I just invested in a company that:
After taking a year to explore the Boston tech community and figure out what I want to do next professionally, I learned a lot about myself and the ecosystem as a whole. One big hole in our ecosystem is pillar companies - companies big enough to make large acquisitions, create enough wealth to spur new angel investors and serve as training grounds for people to grow their careers and then spin off and start new companies. We have a couple companies on the verge of being like this, but we need more and I want to help build another one. That is what I plan to do as CMO at Cybereason (official press release).
One of the little things we did while building HubSpot that turned out to be a big advantage was to run our business monthly, not quarterly. Marketing goals were monthly. Sales goals and commissions were monthly. We produced financial and other reports monthly. And most importantly we made changes to marketing, sales and the product roadmap monthly.
I'm hearing more and more questions over time from founders, execs and marketers at startups about NPS (net promoter score). If you are not familiar with NPS, check out this overview and my interview with the creator of NPS. We used NPS extensively at HubSpot starting when Jonah Lopin implemented it around 2009 (he's now founder of Crayon, check it out if you do any marketing or design work - I'm an advisor and investor). NPS can be a very valuable tool in measuring customer happiness and the underlying growth potential of your startup, if it is used properly. Unfortunately, from the questions I have been getting, I worry startups are misusing NPS, so here are some of my thoughts.
Today Attend is announcing that I have been elected to their board of directors. There are a lot of reasons I’m very excited about this new role - in many ways it is the perfect company for me to dive into - so I thought I’d share how I think about the opportunity for the company.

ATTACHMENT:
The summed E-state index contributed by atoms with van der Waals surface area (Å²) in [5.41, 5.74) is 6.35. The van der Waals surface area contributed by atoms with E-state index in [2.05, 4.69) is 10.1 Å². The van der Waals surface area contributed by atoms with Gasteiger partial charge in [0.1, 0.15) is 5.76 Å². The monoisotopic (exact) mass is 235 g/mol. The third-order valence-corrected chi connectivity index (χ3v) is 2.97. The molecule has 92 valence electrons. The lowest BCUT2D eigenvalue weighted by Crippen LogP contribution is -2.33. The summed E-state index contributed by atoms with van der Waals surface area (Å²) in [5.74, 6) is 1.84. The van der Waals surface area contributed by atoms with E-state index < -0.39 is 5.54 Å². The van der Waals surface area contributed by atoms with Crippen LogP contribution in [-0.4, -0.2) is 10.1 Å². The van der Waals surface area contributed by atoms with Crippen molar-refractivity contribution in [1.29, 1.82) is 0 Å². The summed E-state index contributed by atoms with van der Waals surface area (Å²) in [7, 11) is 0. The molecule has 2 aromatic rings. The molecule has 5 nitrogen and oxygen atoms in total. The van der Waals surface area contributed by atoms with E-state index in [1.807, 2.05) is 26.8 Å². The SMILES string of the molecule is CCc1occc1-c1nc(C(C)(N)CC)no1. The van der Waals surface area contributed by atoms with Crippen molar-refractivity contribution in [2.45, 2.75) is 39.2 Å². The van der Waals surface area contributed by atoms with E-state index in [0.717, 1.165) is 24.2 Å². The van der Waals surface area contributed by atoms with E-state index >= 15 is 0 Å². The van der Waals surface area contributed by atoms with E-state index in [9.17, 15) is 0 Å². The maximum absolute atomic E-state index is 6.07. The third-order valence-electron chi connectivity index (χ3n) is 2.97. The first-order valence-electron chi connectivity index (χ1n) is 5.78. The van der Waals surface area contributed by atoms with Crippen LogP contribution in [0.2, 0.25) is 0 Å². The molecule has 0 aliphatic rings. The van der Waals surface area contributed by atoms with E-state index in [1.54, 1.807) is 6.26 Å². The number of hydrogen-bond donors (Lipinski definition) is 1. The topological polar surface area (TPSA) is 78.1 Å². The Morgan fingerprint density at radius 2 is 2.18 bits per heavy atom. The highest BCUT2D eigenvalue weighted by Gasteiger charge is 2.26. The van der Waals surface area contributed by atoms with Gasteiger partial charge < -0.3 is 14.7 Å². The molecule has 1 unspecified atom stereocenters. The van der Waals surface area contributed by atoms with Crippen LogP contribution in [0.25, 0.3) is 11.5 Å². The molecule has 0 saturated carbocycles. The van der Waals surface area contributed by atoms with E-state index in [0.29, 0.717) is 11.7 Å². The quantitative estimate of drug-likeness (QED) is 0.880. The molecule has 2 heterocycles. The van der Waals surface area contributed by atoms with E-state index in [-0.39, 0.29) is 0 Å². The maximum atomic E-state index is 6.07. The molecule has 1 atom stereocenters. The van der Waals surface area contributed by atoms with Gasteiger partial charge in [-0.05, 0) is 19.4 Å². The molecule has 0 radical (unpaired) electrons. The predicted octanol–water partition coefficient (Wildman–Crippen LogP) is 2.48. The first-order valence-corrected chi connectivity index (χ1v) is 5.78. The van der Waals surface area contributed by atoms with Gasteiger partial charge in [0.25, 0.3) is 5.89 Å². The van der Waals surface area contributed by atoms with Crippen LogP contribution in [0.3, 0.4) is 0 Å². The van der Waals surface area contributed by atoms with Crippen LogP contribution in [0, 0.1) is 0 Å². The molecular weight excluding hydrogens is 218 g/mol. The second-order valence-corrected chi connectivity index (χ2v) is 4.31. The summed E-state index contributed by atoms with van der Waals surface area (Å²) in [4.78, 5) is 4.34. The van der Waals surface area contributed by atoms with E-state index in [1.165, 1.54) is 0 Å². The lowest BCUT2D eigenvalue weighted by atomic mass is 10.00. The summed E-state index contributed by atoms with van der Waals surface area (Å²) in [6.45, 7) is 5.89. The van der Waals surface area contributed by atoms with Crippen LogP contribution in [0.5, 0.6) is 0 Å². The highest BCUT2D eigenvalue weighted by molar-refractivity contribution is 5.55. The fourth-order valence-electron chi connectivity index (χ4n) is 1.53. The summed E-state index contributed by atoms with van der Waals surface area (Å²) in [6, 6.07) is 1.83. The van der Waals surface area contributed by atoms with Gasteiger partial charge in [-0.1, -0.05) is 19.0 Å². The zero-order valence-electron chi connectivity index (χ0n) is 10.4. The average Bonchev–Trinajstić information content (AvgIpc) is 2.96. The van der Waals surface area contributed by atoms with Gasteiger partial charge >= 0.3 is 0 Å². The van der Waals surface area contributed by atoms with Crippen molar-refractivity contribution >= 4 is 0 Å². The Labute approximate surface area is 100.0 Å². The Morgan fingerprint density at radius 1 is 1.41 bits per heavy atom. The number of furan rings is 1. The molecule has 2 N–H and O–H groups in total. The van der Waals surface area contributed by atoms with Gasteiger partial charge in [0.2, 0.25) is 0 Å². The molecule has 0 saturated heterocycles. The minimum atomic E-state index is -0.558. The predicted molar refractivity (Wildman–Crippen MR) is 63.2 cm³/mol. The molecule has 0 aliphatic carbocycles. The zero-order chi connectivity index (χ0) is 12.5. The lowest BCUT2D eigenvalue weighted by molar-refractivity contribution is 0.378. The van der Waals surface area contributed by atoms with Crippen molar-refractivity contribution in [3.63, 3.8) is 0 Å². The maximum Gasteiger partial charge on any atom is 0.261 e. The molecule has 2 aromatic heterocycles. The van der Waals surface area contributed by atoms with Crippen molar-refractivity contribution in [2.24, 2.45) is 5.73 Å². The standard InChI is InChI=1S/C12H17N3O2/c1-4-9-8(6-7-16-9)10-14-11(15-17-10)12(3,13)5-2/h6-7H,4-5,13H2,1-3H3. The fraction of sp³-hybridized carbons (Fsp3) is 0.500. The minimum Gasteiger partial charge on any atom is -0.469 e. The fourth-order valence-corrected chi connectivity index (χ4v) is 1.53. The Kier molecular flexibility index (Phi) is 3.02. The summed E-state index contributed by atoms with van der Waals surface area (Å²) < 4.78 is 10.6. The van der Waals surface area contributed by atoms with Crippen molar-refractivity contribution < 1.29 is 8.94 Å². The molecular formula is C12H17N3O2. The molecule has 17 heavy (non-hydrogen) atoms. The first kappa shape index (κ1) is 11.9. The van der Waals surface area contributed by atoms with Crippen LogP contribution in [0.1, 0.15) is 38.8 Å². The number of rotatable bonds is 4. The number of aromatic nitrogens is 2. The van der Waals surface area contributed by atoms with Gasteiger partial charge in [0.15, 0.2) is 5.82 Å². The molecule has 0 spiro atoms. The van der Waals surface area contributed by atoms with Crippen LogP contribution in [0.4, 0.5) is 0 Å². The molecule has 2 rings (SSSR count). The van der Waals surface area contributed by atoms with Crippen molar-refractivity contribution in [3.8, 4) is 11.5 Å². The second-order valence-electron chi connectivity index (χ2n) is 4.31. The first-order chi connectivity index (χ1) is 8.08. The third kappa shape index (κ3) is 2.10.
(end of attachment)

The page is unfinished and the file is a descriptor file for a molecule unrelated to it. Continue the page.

Dharmesh Shah, co-founder of HubSpot, wrote an article smacking around Business Week for their opinion of Saas on his blog OnStartups. I agree with him, and listed out my reasons in a comment. That comment seemed worthy of a blog article here. (Disclaimer: I work at HubSpot which provides internet marketing software on a Saas basis.)
- Reduced IT staff required. It is difficult and expensive for a small or medium sized company to attract and retain a good IT staff. A company like Salesforce.com can do this more easily.
- Reduced IT infrastructure required. Why should a small company that sells real estate have to buy servers and maintain them? It makes more sense to let your software provider do that throgh Saas.
- Upgrades are easy with Saas. Have you tried to upgrade Siebel? Yuck... both for the price and for the cost of actually doing the upgrade. In contrast, Salesforce.com does multiple upgrades per year, and they just happen, pretty much. You automatically get all this cool new stuff, and you just pay the same price and do nothing to get it.
- Better alignment of interests. In traditional software, you pay tons of money upfrant because a salesperson did a nice demo. Then you are stuck with the software, if it works or not. In Saas, you pay a little bit of money, and then you use the software. If it does not work like it did in the demo, you can cancel and move on. This is a huge benefit to the customer because it better aligns interests between you and the software supplier. You want the software to work, they want you to remain a customer, so they make the software work for you.
What do you think? Is Saas Cool or Crappy? Leave a comment.